Q My husband and I are in the process of purchasing a property from my parents. Due to fortunate circumstances we’re able to purchase the property at a price considerably below the market appraisals that my parents have received. Will our lenders mortgage insurance (LMI) be calculated on the value of the house (determined by the lender’s valuers) or the purchase price of the property?
A When lenders are valuing a property for mortgage security purposes, the general rule of thumb they use is to take the lower value of either the valuation they have conducted, or the purchase/contract price. If your house is valued at $400,000 and you’re purchasing it for $300,000, then the lender will take $300,000 as the value of the property. This is to minimise their risk against either inflated sales prices or inflated valuations.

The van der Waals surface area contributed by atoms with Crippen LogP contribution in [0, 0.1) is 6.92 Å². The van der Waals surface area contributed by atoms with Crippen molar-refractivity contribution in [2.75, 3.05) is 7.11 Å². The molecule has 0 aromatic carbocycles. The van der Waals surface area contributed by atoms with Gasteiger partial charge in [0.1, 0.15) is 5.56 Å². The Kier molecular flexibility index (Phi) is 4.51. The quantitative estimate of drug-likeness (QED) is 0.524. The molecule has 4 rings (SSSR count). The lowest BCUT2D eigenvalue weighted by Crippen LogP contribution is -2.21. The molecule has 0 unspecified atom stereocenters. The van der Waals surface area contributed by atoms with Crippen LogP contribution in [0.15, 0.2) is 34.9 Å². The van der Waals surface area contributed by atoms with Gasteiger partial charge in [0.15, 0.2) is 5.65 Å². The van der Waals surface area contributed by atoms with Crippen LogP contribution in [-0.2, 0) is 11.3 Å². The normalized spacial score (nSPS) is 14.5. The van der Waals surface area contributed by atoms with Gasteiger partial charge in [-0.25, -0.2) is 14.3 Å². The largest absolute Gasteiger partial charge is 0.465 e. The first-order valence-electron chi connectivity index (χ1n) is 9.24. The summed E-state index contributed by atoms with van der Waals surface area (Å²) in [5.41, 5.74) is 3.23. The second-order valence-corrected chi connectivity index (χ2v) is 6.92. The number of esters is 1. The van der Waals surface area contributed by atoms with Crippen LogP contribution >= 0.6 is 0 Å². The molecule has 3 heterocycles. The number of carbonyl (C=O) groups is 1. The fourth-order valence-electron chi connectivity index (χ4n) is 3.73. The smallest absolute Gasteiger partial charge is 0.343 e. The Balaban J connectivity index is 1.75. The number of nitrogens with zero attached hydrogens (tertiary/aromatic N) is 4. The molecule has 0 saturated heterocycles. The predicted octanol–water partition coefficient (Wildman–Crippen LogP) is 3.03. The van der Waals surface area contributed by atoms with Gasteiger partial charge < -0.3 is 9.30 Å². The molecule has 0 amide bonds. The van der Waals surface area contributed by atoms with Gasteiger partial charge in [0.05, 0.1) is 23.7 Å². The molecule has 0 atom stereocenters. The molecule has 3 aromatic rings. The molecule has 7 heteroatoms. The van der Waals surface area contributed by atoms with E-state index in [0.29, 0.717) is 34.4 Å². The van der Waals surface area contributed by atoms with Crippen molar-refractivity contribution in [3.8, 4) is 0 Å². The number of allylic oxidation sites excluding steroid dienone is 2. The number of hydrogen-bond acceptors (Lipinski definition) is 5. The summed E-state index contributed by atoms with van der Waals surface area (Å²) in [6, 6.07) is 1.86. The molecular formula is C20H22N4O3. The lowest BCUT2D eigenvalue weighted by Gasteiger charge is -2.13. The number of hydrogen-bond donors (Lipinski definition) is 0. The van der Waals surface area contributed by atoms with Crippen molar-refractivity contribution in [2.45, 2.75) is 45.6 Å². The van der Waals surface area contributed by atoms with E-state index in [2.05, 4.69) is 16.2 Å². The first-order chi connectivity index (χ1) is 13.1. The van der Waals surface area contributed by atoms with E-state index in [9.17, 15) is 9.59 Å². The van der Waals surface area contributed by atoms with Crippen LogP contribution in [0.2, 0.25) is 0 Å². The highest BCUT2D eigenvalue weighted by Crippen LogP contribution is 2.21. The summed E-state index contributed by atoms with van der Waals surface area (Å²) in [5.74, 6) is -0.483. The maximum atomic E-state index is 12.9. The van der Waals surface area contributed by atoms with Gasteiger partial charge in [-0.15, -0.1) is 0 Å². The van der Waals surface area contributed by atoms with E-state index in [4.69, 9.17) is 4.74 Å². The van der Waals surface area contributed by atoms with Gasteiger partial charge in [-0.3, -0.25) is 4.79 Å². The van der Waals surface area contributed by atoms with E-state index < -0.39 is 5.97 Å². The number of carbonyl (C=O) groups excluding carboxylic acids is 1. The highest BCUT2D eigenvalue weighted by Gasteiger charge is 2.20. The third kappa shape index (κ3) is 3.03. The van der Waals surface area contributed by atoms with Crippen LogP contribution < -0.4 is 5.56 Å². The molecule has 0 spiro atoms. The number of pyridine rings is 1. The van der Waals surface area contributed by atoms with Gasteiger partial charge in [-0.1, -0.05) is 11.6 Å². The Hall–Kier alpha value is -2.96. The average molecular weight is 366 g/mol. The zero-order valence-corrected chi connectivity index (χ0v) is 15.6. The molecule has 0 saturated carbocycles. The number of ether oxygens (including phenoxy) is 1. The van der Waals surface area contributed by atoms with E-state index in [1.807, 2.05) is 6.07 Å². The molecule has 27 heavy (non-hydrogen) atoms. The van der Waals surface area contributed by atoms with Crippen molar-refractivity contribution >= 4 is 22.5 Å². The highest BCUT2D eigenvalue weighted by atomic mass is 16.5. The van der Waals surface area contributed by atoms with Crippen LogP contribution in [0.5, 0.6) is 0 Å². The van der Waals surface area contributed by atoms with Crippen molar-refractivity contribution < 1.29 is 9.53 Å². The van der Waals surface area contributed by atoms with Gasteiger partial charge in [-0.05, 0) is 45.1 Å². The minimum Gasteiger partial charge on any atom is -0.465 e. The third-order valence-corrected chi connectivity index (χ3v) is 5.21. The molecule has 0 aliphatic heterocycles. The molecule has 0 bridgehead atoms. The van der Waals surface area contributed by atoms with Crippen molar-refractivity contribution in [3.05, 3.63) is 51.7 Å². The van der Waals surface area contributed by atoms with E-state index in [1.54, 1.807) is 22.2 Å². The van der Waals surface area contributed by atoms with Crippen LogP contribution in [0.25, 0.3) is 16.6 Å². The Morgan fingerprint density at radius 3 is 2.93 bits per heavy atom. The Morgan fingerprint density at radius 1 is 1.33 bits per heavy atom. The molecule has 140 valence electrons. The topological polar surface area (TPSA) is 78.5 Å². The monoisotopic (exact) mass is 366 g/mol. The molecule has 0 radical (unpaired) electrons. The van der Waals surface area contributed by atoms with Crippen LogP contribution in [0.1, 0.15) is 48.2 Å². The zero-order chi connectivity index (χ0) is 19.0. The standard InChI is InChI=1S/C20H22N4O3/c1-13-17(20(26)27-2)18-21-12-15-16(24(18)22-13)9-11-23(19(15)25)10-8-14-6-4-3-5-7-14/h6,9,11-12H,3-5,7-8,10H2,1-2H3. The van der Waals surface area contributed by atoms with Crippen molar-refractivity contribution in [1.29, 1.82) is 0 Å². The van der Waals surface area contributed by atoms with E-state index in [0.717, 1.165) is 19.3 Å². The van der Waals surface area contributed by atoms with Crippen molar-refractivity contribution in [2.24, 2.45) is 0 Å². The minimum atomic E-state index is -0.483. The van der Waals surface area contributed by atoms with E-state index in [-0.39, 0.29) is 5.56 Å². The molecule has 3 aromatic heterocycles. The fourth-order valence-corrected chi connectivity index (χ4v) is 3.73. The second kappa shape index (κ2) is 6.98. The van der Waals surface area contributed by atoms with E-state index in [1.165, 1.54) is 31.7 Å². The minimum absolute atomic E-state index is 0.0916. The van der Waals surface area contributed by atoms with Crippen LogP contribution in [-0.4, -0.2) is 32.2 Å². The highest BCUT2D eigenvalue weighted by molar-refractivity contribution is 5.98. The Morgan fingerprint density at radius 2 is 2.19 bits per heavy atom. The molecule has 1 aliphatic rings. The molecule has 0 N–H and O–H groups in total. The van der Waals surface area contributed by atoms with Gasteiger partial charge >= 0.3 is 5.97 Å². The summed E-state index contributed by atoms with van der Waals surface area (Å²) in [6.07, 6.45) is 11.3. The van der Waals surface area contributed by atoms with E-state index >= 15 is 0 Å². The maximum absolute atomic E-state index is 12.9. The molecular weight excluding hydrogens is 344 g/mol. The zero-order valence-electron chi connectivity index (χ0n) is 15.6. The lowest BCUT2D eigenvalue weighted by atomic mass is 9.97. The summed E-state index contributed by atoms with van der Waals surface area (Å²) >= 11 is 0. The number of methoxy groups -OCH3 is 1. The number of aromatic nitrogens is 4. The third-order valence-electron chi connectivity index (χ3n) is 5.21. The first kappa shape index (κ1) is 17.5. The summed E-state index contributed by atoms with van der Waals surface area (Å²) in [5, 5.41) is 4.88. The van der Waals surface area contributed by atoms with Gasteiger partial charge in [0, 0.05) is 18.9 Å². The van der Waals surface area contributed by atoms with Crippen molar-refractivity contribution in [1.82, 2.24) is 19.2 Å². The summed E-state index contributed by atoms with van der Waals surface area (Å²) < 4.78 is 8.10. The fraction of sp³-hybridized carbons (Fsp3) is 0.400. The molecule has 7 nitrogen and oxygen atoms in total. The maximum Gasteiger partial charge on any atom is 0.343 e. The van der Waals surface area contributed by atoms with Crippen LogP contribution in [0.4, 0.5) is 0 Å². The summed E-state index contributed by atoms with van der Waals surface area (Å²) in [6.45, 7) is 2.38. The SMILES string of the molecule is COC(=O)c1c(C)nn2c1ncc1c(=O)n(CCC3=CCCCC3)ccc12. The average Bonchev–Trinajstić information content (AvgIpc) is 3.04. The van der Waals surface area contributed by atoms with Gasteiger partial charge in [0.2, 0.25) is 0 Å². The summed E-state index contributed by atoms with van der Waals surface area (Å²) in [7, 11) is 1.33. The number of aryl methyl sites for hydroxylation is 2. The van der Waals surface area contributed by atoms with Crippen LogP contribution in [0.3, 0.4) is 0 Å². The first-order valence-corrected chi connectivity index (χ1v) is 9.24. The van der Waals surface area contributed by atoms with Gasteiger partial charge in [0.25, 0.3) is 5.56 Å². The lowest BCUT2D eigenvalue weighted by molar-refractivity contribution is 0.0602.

You might be able to have the lender revalue the property after settlement and then conduct a ‘loan variation’ on your loan to have it secured against the new ‘market’ value. You may then be able to ask for a refund of a portion of the LMI, as the premium will be less if the lender values your property at a higher amount. Based on which lender you use, another valuation may cost between $175 and $300 and the loan variation may cost another $100 to $400.
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